Like thousands of other businesses across the country, Newspapers are strapped for income; a huge part of that deficiency is derived from advertising revenues. Has this hardship caused mainstream media to take on advertisers with both bad reputations and questionable ads? It appears so in the case of Charleston WV Newspaper(s) and their advertiser “World Reserve Monetary Exchange.”
On page 14(A) of todays Charleston Gazette (morning) and Charleston Daily Mail (afternoon) Newspapers, ran a full page advertisement for a company called “World Reserve Monetary Exchange Inc.” This ad clearly gives the appearance that it is an actual news story by the newsroom and will fool some people into believing it to be true news-reporting journalism. But, if you have the time to look closer at the small print at the top or bottom header, you can see the name of the actual advertiser that lists an address in N. Canton Ohio.
So if it looks like age is finally going to put money in your pocket?… Not so fast!
This ad claims that if you are 52 or older you can buy their "AT 1 Armored Safe" for only $281.00 and also receive what Bart Carr of World Reserve Vaults claims is “the big surprise.” A bag with over 1,000 US Government issued coins inside every one of these Armored Safes. But, you only have 36 hours for this offer which ends Tuesday evening August 23, 2011 at 8pm...Tic-Toc, Tic-Toc.
Anyone under 52 can purchase a safe too, but for the full price of $436.00 plus $52.88 shipping and NO bag of money inside. No great offer there.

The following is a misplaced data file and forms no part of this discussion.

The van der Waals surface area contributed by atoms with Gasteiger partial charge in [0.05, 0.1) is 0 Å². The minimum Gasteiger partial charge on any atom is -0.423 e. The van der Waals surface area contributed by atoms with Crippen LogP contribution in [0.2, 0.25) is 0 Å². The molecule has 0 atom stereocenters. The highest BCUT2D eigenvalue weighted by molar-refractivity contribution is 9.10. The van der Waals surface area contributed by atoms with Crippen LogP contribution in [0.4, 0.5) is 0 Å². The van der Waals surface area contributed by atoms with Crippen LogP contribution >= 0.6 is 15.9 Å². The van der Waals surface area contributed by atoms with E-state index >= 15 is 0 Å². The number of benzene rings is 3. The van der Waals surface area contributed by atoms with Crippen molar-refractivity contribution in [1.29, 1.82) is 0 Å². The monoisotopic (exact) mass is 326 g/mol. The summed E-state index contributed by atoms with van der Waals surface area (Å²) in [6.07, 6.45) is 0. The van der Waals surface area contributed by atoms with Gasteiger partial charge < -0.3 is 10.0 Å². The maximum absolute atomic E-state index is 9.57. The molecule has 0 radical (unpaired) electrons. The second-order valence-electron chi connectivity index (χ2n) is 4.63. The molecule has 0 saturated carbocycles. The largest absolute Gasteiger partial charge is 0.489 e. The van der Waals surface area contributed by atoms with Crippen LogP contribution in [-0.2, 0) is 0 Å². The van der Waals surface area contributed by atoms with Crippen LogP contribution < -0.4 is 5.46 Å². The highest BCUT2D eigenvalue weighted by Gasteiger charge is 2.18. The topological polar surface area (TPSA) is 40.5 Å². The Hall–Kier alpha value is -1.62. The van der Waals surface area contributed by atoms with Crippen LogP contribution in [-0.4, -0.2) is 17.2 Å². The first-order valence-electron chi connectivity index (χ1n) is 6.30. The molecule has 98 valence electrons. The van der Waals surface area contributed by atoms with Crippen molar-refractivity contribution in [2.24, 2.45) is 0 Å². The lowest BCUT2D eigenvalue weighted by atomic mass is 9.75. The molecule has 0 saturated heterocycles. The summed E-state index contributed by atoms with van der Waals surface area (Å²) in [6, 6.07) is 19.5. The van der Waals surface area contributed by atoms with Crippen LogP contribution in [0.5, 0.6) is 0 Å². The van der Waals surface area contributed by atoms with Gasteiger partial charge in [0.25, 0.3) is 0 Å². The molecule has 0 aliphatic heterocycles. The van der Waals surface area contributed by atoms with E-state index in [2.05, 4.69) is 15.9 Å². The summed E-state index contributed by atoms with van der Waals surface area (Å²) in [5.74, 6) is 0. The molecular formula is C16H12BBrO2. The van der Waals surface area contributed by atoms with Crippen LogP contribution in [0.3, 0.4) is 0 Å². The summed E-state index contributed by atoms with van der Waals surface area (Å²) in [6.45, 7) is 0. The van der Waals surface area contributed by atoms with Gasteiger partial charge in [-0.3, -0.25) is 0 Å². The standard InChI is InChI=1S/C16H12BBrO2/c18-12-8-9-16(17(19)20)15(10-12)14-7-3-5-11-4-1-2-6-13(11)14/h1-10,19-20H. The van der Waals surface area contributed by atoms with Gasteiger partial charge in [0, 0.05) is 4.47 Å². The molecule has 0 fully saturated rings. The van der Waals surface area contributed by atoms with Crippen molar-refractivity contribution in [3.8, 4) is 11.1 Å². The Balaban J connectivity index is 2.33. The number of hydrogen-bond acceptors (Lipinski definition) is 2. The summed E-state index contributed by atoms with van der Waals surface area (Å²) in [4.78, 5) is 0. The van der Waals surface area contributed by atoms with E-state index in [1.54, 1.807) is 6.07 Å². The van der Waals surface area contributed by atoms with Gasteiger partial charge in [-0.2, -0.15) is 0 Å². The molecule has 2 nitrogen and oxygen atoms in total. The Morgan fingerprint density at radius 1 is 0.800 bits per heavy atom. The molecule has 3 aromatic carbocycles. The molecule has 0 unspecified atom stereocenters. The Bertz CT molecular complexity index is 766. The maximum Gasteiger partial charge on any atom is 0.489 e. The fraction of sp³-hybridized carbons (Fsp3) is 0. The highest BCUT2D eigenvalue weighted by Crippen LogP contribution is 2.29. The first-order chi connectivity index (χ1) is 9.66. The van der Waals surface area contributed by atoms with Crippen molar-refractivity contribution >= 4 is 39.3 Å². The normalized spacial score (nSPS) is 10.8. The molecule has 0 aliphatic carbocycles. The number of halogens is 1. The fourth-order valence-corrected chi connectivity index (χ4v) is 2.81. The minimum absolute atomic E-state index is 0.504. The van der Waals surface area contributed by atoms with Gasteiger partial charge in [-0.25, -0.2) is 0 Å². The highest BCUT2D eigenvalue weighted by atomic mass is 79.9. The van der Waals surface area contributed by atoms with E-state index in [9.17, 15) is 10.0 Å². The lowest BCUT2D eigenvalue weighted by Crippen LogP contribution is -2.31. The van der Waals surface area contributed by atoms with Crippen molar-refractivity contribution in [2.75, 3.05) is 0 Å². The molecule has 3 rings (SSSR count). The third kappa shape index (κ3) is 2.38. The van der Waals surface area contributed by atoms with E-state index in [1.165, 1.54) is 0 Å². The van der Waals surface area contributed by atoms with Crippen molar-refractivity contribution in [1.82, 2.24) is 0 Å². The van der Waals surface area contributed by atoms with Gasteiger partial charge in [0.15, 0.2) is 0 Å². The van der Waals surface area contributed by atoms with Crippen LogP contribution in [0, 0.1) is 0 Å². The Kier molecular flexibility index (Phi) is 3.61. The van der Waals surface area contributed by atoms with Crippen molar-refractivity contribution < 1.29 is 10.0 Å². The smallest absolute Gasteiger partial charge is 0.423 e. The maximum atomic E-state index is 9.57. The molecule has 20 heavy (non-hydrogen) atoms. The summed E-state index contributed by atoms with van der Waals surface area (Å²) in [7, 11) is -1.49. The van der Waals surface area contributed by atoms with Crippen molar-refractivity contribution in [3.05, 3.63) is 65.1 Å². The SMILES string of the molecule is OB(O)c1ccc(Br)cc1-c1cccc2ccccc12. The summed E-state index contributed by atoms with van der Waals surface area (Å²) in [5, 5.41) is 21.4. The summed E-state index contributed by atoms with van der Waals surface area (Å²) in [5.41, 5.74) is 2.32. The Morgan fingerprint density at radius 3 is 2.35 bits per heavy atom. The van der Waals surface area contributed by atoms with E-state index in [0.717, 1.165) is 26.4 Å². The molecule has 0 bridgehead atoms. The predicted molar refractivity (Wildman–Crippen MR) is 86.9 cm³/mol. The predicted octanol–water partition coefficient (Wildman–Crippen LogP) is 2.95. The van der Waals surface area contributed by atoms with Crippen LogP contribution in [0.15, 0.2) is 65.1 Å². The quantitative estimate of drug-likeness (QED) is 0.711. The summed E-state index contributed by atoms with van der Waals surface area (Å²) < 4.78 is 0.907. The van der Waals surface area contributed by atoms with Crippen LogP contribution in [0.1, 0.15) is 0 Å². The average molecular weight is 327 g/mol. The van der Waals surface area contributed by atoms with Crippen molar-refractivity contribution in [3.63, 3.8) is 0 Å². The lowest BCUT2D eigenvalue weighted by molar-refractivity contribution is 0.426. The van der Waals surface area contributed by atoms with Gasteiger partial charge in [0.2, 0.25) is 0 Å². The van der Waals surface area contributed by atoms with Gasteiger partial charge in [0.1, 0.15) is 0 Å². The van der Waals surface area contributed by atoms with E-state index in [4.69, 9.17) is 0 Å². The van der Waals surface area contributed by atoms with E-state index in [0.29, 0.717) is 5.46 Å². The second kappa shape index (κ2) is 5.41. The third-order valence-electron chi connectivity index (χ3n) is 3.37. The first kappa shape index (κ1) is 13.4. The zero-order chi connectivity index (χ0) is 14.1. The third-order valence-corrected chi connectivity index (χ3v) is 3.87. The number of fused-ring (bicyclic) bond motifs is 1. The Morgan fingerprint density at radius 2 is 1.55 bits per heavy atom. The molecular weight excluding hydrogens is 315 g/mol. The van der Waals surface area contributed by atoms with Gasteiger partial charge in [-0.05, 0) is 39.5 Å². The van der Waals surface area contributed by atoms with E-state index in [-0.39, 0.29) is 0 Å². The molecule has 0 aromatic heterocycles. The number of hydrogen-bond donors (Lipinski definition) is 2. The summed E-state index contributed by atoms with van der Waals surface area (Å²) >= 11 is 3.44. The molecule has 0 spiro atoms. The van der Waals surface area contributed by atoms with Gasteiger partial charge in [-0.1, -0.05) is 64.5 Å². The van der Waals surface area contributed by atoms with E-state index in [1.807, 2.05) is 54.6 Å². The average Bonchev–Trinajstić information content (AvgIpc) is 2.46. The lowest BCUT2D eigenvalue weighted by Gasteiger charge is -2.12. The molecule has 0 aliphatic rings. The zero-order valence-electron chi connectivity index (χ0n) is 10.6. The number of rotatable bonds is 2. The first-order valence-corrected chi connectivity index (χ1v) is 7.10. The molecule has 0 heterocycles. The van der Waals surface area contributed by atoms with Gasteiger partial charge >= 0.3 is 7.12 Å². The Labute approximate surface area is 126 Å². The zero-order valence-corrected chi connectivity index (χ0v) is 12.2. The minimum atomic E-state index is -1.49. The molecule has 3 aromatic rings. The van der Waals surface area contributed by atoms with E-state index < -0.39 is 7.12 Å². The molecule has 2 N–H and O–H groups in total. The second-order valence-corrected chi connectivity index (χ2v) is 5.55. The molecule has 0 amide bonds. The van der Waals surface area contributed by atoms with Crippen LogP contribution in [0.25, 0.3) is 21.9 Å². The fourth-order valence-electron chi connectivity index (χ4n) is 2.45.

The real problem with this sales gimmick is not just the thousands of complaints already filed against this company across the US for false advertising tactics since at least 2005, it’s the appearance of these advertisements that look like actual newspaper stories written by the newsroom staff. This specific offer now is the exact opposite of the last one where the company was offering customers a free armored safe if you purchased their bag of alleged rare coins and or paper money. When customer complaints started, they switched the sales pitch to this new one where you buy the safe and get the bag of money for free.
Several State Attorney Generals Offices from the east to west coast already have ongoing investigations against this company because of public outcry and complaints from people who have been suckered into similar sales advertisements like the one published in the Charleston Newspapers.
This company and their advertising tactics are not new to newspaper media. Back in 2005, Roanoke Times reporter Andrew Kantor in Roanoke Virginia called the advertisement they ran in that paper as being “full of breathless prose and questionable tactics.” He went on to say how the deceiving ads are designed to look like a full page news article and appear to be news stories, except for the tiny word "Advertisement" at the top. He writes also that another deceiving tactic used is the official-sounding "World Reserve Monetary Exchange."
World Reserve Monetary Exchange is also well known for sales of alleged “rare coins” all across the US. And they have the complaints across the nation to prove it.